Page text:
Data in Viewpoint's huge student database is updated nightly, allowing authorized users immediate access to the latest student information, including demographic, assessment, and classroom reports. A student summary for every child includes years of specific assessment results and all of the student's class schedules for grades six and up. (Elementary schools do not currently store their grades electronically.)
The original drive behind the database project was a need to allow teachers, principals, and administrators easier access to student data. The district's student information system is housed on a mainframe, which precluded direct access by classroom teachers. A request for a report could take days or weeks.
In building the system, Holden has kept the needs of the district top-of-mind. "We've tried very hard to cater to our teachers," Holden said, because of the specific challenges they face in the district. "We have a large migrant population, as well as a large population of exceptional students." That kind of disparate student population means a need for teachers to have lots of detailed information on students immediately at their fingertips.
For example, one key piece of information that the Viewpoint system produces is information for teachers on how students performed on the most recent standardized test. Teachers can view each student's strengths and weaknesses, Holden said, while teachers or administrators can take a higher-level view, discerning patterns for grade levels, subject areas, and entire schools. With three to four years of student information visible, teachers can examine specific data and click on various areas to "drill down" and find patterns.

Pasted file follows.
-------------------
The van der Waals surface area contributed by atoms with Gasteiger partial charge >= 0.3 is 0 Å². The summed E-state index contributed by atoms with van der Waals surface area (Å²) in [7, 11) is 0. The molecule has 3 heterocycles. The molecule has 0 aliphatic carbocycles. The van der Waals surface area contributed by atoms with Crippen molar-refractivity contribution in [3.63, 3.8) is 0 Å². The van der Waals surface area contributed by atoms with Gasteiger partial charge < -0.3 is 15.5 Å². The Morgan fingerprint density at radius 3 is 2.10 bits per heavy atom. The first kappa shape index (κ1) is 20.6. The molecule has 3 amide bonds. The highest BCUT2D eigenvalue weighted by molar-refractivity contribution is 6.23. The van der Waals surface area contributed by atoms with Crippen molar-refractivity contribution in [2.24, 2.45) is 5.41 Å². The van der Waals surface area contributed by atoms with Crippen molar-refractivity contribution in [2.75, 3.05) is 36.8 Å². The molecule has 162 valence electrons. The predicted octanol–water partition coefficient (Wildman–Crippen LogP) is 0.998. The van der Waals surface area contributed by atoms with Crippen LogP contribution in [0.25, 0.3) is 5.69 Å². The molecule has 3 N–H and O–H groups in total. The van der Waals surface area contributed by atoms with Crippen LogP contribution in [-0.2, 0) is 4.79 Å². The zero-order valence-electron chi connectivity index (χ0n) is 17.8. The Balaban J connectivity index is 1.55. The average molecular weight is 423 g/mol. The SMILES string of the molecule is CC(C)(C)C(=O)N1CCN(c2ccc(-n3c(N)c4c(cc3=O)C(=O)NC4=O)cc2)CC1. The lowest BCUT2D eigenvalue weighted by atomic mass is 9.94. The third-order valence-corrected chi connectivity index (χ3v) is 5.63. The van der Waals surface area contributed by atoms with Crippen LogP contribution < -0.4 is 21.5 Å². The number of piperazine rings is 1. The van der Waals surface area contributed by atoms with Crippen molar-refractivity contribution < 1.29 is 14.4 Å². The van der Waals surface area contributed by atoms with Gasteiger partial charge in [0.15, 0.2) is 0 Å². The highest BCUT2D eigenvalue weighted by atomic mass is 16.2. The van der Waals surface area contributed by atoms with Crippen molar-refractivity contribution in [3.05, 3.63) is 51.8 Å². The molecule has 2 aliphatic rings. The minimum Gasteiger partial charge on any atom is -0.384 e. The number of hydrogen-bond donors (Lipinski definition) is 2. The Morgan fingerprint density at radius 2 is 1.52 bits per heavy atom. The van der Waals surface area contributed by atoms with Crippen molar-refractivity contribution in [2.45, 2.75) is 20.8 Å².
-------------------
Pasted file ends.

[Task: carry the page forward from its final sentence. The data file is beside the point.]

Teachers find the system so easy to use that they may consult it several times a day, Holden said. It's exceptionally useful, for example, during teacher conferences with parents, since a teacher can quickly access a child's information on a single student summary screen that includes all information, including grades, absences, demographics, and emergency contact information from the sixth grade on. Teachers, who do not enter any data into the system, but access it only, can also access information from home over an Internet connection.
The Viewpoint system links to the district's custom student information system, which is still housed on the district's mainframe computer. Data is maintained in the mainframe and imported and exported as needed to and from a variety of databases, including Viewpoint, a Lawson information system, and an LDAP directory.
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About the author: Linda L. Briggs is a freelance writer based in San Diego, CA.